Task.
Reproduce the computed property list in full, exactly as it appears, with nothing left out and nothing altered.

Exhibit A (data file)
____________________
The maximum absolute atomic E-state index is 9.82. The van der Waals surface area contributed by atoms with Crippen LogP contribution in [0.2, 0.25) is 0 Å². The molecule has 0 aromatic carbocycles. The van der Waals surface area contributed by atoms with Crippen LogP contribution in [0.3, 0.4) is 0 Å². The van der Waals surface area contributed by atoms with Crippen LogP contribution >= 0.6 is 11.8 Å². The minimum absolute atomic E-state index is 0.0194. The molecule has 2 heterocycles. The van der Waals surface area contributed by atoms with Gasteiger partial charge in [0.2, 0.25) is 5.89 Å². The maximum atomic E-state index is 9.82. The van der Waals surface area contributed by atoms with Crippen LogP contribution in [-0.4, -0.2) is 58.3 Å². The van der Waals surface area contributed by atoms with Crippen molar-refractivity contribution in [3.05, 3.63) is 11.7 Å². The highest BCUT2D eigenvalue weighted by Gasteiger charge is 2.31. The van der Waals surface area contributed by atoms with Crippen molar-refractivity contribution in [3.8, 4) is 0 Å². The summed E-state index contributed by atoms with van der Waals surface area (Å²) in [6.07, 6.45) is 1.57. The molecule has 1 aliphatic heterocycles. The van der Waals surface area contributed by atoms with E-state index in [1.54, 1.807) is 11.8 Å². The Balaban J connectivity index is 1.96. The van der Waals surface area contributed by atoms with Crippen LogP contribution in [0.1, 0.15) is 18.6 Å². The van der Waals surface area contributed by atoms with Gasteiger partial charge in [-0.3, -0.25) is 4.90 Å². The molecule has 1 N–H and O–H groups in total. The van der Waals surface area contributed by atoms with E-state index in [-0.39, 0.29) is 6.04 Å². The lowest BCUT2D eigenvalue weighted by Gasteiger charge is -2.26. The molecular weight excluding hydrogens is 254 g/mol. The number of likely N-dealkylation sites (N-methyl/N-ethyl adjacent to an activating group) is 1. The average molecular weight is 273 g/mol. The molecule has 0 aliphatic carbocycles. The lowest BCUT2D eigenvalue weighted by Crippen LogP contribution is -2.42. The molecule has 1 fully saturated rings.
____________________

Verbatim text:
The maximum absolute atomic E-state index is 9.82. The van der Waals surface area contributed by atoms with Crippen LogP contribution in [0.2, 0.25) is 0 Å². The molecule has 0 aromatic carbocycles. The van der Waals surface area contributed by atoms with Crippen LogP contribution in [0.3, 0.4) is 0 Å². The van der Waals surface area contributed by atoms with Crippen LogP contribution >= 0.6 is 11.8 Å². The minimum absolute atomic E-state index is 0.0194. The molecule has 2 heterocycles. The van der Waals surface area contributed by atoms with Gasteiger partial charge in [0.2, 0.25) is 5.89 Å². The maximum atomic E-state index is 9.82. The van der Waals surface area contributed by atoms with Crippen LogP contribution in [-0.4, -0.2) is 58.3 Å². The van der Waals surface area contributed by atoms with Crippen molar-refractivity contribution in [3.05, 3.63) is 11.7 Å². The highest BCUT2D eigenvalue weighted by Gasteiger charge is 2.31. The van der Waals surface area contributed by atoms with Crippen molar-refractivity contribution in [3.8, 4) is 0 Å². The summed E-state index contributed by atoms with van der Waals surface area (Å²) in [6.07, 6.45) is 1.57. The molecule has 1 aliphatic heterocycles. The van der Waals surface area contributed by atoms with E-state index in [1.54, 1.807) is 11.8 Å². The Balaban J connectivity index is 1.96. The van der Waals surface area contributed by atoms with Crippen LogP contribution in [0.1, 0.15) is 18.6 Å². The van der Waals surface area contributed by atoms with Gasteiger partial charge in [-0.3, -0.25) is 4.90 Å². The molecule has 1 N–H and O–H groups in total. The van der Waals surface area contributed by atoms with E-state index in [-0.39, 0.29) is 6.04 Å². The lowest BCUT2D eigenvalue weighted by Gasteiger charge is -2.26. The molecular weight excluding hydrogens is 254 g/mol. The number of likely N-dealkylation sites (N-methyl/N-ethyl adjacent to an activating group) is 1. The average molecular weight is 273 g/mol. The molecule has 0 aliphatic carbocycles. The lowest BCUT2D eigenvalue weighted by Crippen LogP contribution is -2.42. The molecule has 1 fully saturated rings.